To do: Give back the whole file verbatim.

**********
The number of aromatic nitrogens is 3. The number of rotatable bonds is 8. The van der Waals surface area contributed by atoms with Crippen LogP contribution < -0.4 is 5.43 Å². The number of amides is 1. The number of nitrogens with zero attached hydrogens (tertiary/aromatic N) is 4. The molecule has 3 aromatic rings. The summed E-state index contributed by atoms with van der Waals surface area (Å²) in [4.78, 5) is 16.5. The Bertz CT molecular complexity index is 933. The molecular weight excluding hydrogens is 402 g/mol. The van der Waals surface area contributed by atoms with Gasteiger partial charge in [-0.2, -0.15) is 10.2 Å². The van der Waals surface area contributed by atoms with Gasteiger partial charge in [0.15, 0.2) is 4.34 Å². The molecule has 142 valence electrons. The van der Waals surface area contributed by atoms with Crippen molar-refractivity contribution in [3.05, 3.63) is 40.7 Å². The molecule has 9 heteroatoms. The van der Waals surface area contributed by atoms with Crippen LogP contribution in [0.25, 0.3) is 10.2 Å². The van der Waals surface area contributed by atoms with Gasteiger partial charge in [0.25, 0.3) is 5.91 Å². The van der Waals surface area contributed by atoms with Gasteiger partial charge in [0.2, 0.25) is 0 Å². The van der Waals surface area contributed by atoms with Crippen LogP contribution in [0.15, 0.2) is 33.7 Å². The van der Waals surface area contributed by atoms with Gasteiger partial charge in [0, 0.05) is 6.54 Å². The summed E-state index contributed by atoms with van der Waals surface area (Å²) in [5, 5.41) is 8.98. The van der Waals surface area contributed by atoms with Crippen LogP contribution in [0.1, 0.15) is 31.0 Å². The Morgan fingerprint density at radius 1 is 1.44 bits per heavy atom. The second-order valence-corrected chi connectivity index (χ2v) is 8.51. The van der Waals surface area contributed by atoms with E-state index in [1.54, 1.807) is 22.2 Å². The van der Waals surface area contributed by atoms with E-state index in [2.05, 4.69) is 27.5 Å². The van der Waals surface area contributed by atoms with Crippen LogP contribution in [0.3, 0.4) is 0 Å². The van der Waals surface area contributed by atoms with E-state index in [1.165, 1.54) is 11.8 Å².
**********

The number of aromatic nitrogens is 3. The number of rotatable bonds is 8. The van der Waals surface area contributed by atoms with Crippen LogP contribution < -0.4 is 5.43 Å². The number of amides is 1. The number of nitrogens with zero attached hydrogens (tertiary/aromatic N) is 4. The molecule has 3 aromatic rings. The summed E-state index contributed by atoms with van der Waals surface area (Å²) in [4.78, 5) is 16.5. The Bertz CT molecular complexity index is 933. The molecular weight excluding hydrogens is 402 g/mol. The van der Waals surface area contributed by atoms with Gasteiger partial charge in [-0.2, -0.15) is 10.2 Å². The van der Waals surface area contributed by atoms with Gasteiger partial charge in [0.15, 0.2) is 4.34 Å². The molecule has 142 valence electrons. The van der Waals surface area contributed by atoms with Crippen molar-refractivity contribution in [3.05, 3.63) is 40.7 Å². The molecule has 9 heteroatoms. The van der Waals surface area contributed by atoms with Crippen LogP contribution in [0.25, 0.3) is 10.2 Å². The van der Waals surface area contributed by atoms with Gasteiger partial charge in [0.25, 0.3) is 5.91 Å². The van der Waals surface area contributed by atoms with Gasteiger partial charge in [0.2, 0.25) is 0 Å². The van der Waals surface area contributed by atoms with Crippen LogP contribution in [0.15, 0.2) is 33.7 Å². The van der Waals surface area contributed by atoms with Gasteiger partial charge in [0, 0.05) is 6.54 Å². The summed E-state index contributed by atoms with van der Waals surface area (Å²) in [5, 5.41) is 8.98. The van der Waals surface area contributed by atoms with Crippen LogP contribution in [0.1, 0.15) is 31.0 Å². The Morgan fingerprint density at radius 1 is 1.44 bits per heavy atom. The second-order valence-corrected chi connectivity index (χ2v) is 8.51. The van der Waals surface area contributed by atoms with E-state index in [1.54, 1.807) is 22.2 Å². The van der Waals surface area contributed by atoms with E-state index in [2.05, 4.69) is 27.5 Å². The van der Waals surface area contributed by atoms with Crippen LogP contribution in [0.3, 0.4) is 0 Å². The van der Waals surface area contributed by atoms with E-state index in [1.165, 1.54) is 11.8 Å².